It was the decision to make the Orion concept visible that distinguished Dyson’s approach. He had labored in Bomber Command for the RAF during World War II, an experience that made him all too aware of how a sluggish bureaucracy can stifle creativity and prevent needed change. I believe that Dyson’s starship ideas were deliberately provocative as he attempted to spark interest in the general public in a propulsion scheme he saw primarily as an interplanetary technology — he would later come to see Orion’s demand for nuclear explosives as both dangerous and impractical. But the key was to get across the fact that working within the laws of physics, a craft could be designed that could, in theory, cross the interstellar divide.

Dyson’s paper “Interstellar Transport” ran in Physics Today in October of 1968 (pp. 41-45), and it’s still a classic of interstellar studies. Tomorrow I want to dig into it in a little more detail, as we’ve never really gone through it in these pages. But I don’t want to stop with Dyson. There are a number of scientists whose early contributions helped to launch this field. Some honed their skills on the intractable problems of power and distance in scientific journals, seeing where the equations led under a variety of novel propulsion schemes, while others saw their work transformed as it entered popular culture, an outcome that few could have anticipated. All of them transformed our thinking as interstellar flight began to be seen as a remote but real possibility.


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  • Alex Tolley July 10, 2012, 12:51

    The performance envelope of Dyson’s 2 ships, and the timing of building them (200 years based on 4%/pa GDP growth and Apollo like funding) could result in these ships passing the speculative, current technology, deep space probes on their way to destinations in the Oort cloud.

    The sizes of the ships does make them seem somewhat impractical, apart from the need to explode an h-bomb every 100 seconds or so. The “conservative” design has a copper hemisphere 10 km in radius, 1 mm thick and massing 10 million tons. The ablation version with a 0.01x the conservative version total mass seems more practical, even though we are still talking about a huge vessel.

    I do love Dyson’s writing in this paper. e.g.

    Incidentally, the velocity of 10 000 km/sec is just about what one could reach by “surf riding” on the ex- panding shell of debris from a super- nova remnant like Cassiopea A. This equality may not be entirely coincidental.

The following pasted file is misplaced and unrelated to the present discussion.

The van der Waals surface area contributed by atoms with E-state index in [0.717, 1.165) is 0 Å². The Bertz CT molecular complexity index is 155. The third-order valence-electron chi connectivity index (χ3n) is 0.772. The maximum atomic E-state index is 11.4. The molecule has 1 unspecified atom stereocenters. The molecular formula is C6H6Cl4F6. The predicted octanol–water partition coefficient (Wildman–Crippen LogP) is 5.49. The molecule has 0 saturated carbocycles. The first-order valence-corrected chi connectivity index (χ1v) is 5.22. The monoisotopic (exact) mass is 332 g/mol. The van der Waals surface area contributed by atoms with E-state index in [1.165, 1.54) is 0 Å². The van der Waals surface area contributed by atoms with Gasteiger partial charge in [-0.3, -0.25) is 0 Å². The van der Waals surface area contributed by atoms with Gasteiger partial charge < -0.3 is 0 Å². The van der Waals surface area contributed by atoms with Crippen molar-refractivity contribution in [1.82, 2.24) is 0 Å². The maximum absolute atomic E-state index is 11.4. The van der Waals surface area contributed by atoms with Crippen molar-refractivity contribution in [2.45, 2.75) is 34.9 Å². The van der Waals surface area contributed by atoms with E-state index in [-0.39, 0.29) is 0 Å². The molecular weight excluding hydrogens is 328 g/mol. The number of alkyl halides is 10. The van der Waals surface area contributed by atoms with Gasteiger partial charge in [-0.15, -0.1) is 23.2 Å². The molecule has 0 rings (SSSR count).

Which makes one wonder, what if we could build a “sail” (material or electromagnetic) that could surf the debris from directed explosions? How many explosions would be needed, and could they be focused sufficiently to make a viable propulsion system for a small interstellar probe?

  • Tony D July 10, 2012, 12:57

    Glad to see you spent some time out here in my hometown. Being smack middle in Silicon Valley and in close proximity to NASA Ames and Lick Observatory, I feel (rightfully or wrongfully so) this is ground zero for interstellar studies. Heck, if you believe science fiction, the RDA from the movie “Avatar” should be founded right here in someone’s garage within the next 20-30 years ;)

  • ljk July 10, 2012, 13:15

    Here is Dyson’s paper on Project Orion from Physics Today in 1968:


  • Adam July 10, 2012, 16:36

    Dyson’s figures are meant to be taken with a grain of salt. He estimates exhaust velocities of between 3,000-30,000 km/s, and efficiency of coupling of 0.25 to get effective specific impulses of ~1,500-15,000 km.g/s. The upper range is ambitious to say the least. But that’s for devices that are almost pure deuterium which is somewhat beyond the state of the art. Fission devices would have much lower specific impulses. One thing nuclear pulse can’t do is be small – a pulse driven starship is inherently gigantic. Fission-fragment rockets might achieve similar performance in a smaller size, though they have heat-related thrust limitations. Robert Zubrin’s Nuclear Salt-Water Rocket would span a similar range of thrust and specific impulse as Interstellar Orion, but might need a few tweaks to actually achieve fission. More exotic ignition schemes will need to be explored before Dyson’s vision can be achieved.

  • David A. Czuba July 10, 2012, 18:58